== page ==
The Carter Center
Like most great research universities, Emory interacts with the global community in numerous ways, through international faculty and students, through research on global issues and problems, and through relationships with global partners, organizations, and alumni. But Emory also has one unique link to the world: our relationship with The Carter Center, a non-governmental organization addressing some of the most pressing and complex issues of our time in the areas of democracy building, conflict resolution, human rights, mental health, and neglected tropical diseases in countries disproportionately associated with poverty.
Built from the vision and reputation of former President and First Lady Jimmy and Rosalynn Carter, The Carter Center provides Emory with exceptional opportunities to understand and engage global challenges, such as strengthening rule of law in Liberia, establishing foundations for long-term peace in the Sudans, and fighting diseases like malaria and Guinea worm disease. Our institutional partnership is realized through President Carter and through strong bonds between programs and individuals. As director of the Institute for Developing Nations, a key link between these institutional partners, I believe we can expand and deepen connections between the hands-on work of The Carter Center and our academic community at Emory in ways that not only enhance the work of both institutions, but also build a community of scholarship and practice—an action-oriented think tank, if you will—that will have an impact far beyond our institutions.
In 1982 President James T. Laney agreed that Emory University would partner with President and Mrs. Carter in launching The Carter Center, an agreement that was enthusiastically endorsed by Emory’s Board of Trustees. In the early years, key individuals connected the work of The Carter Center to academic life at Emory. For example, William H. Foege was appointed executive director of The Carter Center in 1986 and was instrumental in the creation of the Rollins School of Public Health, all the while serving as a member of the Emory faculty. Richard Joseph was director of the African Governance Program at The Carter Center and also a political science professor at Emory. In the 1990s, Ambassador Marion Creekmore concurrently served as director of programs at The Carter Center and Emory’s first vice provost for international affairs. From 1996 to 2000 Creekmore focused exclusively on his administrative role at Emory. These individuals and others established direct connections between the Center’s humanitarian work and scholarship at Emory.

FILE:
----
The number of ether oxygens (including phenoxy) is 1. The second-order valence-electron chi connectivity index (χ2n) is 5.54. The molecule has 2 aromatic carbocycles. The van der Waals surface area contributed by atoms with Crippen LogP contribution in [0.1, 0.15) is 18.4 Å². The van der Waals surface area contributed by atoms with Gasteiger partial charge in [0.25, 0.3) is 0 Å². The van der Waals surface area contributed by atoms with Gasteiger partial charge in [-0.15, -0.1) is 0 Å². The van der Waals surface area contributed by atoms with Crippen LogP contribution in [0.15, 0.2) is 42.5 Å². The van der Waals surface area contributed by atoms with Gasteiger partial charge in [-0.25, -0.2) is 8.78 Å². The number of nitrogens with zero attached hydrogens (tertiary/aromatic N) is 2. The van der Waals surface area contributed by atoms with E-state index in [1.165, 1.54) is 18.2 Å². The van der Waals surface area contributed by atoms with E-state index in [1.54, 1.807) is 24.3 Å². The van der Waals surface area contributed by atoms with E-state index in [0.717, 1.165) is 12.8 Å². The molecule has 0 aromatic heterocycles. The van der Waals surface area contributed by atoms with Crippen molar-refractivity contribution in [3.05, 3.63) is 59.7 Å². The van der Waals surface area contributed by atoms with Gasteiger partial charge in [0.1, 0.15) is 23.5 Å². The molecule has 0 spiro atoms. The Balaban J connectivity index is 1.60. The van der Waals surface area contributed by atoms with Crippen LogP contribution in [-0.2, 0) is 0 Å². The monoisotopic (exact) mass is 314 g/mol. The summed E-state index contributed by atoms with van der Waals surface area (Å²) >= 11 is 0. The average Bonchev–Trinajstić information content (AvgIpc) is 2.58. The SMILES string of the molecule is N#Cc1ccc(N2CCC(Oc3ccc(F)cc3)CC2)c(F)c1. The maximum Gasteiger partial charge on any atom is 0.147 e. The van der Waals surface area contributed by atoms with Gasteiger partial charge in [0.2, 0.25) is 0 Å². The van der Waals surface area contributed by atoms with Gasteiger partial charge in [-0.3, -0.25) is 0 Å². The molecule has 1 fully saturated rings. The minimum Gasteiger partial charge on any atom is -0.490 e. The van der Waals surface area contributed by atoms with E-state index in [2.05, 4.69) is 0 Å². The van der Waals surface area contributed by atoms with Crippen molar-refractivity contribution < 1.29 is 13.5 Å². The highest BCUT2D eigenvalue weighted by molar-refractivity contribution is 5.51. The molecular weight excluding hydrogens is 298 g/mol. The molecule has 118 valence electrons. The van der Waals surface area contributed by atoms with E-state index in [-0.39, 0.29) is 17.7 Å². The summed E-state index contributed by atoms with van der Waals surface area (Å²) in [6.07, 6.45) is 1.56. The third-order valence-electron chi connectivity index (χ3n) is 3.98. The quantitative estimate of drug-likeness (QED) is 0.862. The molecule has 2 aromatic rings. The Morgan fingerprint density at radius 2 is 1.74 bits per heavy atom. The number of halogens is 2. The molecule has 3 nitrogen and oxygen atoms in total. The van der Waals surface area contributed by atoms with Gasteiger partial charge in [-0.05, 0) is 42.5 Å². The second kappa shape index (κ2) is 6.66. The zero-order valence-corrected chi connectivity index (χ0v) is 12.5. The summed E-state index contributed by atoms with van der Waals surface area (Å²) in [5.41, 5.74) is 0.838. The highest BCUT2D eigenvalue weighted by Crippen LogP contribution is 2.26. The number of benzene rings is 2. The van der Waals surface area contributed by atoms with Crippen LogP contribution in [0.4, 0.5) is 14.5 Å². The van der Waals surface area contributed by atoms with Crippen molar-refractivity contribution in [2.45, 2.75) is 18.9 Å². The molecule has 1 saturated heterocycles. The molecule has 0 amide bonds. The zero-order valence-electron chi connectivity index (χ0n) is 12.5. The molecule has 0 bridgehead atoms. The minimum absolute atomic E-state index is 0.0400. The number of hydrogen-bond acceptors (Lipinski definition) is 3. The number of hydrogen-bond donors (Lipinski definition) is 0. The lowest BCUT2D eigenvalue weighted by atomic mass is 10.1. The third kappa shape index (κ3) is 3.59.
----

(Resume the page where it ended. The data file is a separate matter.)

Today, Emory and The Carter Center are connected in a number of ways. The most visible connection involves President Carter himself. Since 1982 he has been University Distinguished Professor, and in this capacity he participates in academic life at least once a month during the school year. Last year he gave presentations on “public health, religion and ethics,” “the expansion of democracy,” and “fairness,” addressed a forum organized by the Emory Student Nurses Association, addressed international students at a forum at the law school, lectured in a class on “Race and the American Presidency,” and opened the school year with his annual “Town Hall Meeting,” a thirty-two year tradition for first-year undergraduate students. His visits to campus are highly anticipated events. It is difficult to overestimate the impact on a student when you have an opportunity to ask this former president about historical events that he had a direct hand in shaping, or get his views about the development-related research project you did while on a study abroad program in Uganda.
There are also numerous connections between programs at The Carter Center and Emory. Benjamin Druss works closely with the Center’s Mental Health Program and holds the Rosalynn Carter Chair in Mental Health in the Department of Health Policy and Management at the Rollins School of Public Health. The Center for Global Safe Water at Emory regularly works with the Center’s Trachoma Control Program. Faculty in the Laney Graduate School doctoral program in religion who study conflict resolution, religion, and peacebuilding have worked with the Center’s conflict resolution efforts in Liberia. Students pursuing MPH degrees in the Hubert Department of Global Health and those in the Laney Graduate School Master’s in Development Practice gain valuable practical experience with the Center’s Peace and Health Programs. Last year Emory students held, on average, 27 percent of the Center’s highly competitive internships. These are just a few of numerous examples.